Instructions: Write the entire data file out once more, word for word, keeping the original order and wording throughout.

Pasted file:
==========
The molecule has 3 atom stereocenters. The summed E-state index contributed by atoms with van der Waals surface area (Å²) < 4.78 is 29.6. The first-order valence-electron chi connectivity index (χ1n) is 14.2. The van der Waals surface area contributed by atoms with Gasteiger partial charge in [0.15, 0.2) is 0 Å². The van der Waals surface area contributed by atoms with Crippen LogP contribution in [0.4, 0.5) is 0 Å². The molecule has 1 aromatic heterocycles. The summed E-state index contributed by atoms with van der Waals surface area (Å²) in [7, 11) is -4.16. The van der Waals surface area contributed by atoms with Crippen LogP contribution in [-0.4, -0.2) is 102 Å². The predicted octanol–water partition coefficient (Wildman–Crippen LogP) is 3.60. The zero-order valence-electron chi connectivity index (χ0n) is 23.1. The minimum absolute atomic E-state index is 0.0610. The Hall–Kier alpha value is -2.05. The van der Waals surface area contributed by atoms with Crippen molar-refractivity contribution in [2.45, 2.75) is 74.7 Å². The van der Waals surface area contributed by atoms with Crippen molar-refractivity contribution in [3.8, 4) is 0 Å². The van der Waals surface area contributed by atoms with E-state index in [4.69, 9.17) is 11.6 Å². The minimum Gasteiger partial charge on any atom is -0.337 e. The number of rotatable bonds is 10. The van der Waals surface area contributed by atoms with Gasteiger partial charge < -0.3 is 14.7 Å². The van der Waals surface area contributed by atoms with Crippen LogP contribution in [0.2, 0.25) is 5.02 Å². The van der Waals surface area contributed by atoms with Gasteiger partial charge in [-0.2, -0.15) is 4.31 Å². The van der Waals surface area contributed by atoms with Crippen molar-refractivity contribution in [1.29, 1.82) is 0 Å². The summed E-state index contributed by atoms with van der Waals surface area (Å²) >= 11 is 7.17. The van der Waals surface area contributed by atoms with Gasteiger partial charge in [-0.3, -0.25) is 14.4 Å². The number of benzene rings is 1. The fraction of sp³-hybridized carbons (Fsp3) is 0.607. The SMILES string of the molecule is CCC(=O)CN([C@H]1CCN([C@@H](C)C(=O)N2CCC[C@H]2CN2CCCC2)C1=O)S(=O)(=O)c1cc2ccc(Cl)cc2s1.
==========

The molecule has 3 atom stereocenters. The summed E-state index contributed by atoms with van der Waals surface area (Å²) < 4.78 is 29.6. The first-order valence-electron chi connectivity index (χ1n) is 14.2. The van der Waals surface area contributed by atoms with Gasteiger partial charge in [0.15, 0.2) is 0 Å². The van der Waals surface area contributed by atoms with Crippen LogP contribution in [0.4, 0.5) is 0 Å². The molecule has 1 aromatic heterocycles. The summed E-state index contributed by atoms with van der Waals surface area (Å²) in [7, 11) is -4.16. The van der Waals surface area contributed by atoms with Crippen LogP contribution in [-0.4, -0.2) is 102 Å². The predicted octanol–water partition coefficient (Wildman–Crippen LogP) is 3.60. The zero-order valence-electron chi connectivity index (χ0n) is 23.1. The minimum absolute atomic E-state index is 0.0610. The Hall–Kier alpha value is -2.05. The van der Waals surface area contributed by atoms with Crippen molar-refractivity contribution in [2.45, 2.75) is 74.7 Å². The van der Waals surface area contributed by atoms with Crippen molar-refractivity contribution in [3.8, 4) is 0 Å². The van der Waals surface area contributed by atoms with E-state index in [4.69, 9.17) is 11.6 Å². The minimum Gasteiger partial charge on any atom is -0.337 e. The number of rotatable bonds is 10. The van der Waals surface area contributed by atoms with Gasteiger partial charge < -0.3 is 14.7 Å². The van der Waals surface area contributed by atoms with Crippen LogP contribution in [0.2, 0.25) is 5.02 Å². The van der Waals surface area contributed by atoms with Gasteiger partial charge in [-0.2, -0.15) is 4.31 Å². The van der Waals surface area contributed by atoms with Crippen molar-refractivity contribution in [1.29, 1.82) is 0 Å². The summed E-state index contributed by atoms with van der Waals surface area (Å²) >= 11 is 7.17. The van der Waals surface area contributed by atoms with Gasteiger partial charge in [-0.3, -0.25) is 14.4 Å². The number of benzene rings is 1. The fraction of sp³-hybridized carbons (Fsp3) is 0.607. The SMILES string of the molecule is CCC(=O)CN([C@H]1CCN([C@@H](C)C(=O)N2CCC[C@H]2CN2CCCC2)C1=O)S(=O)(=O)c1cc2ccc(Cl)cc2s1.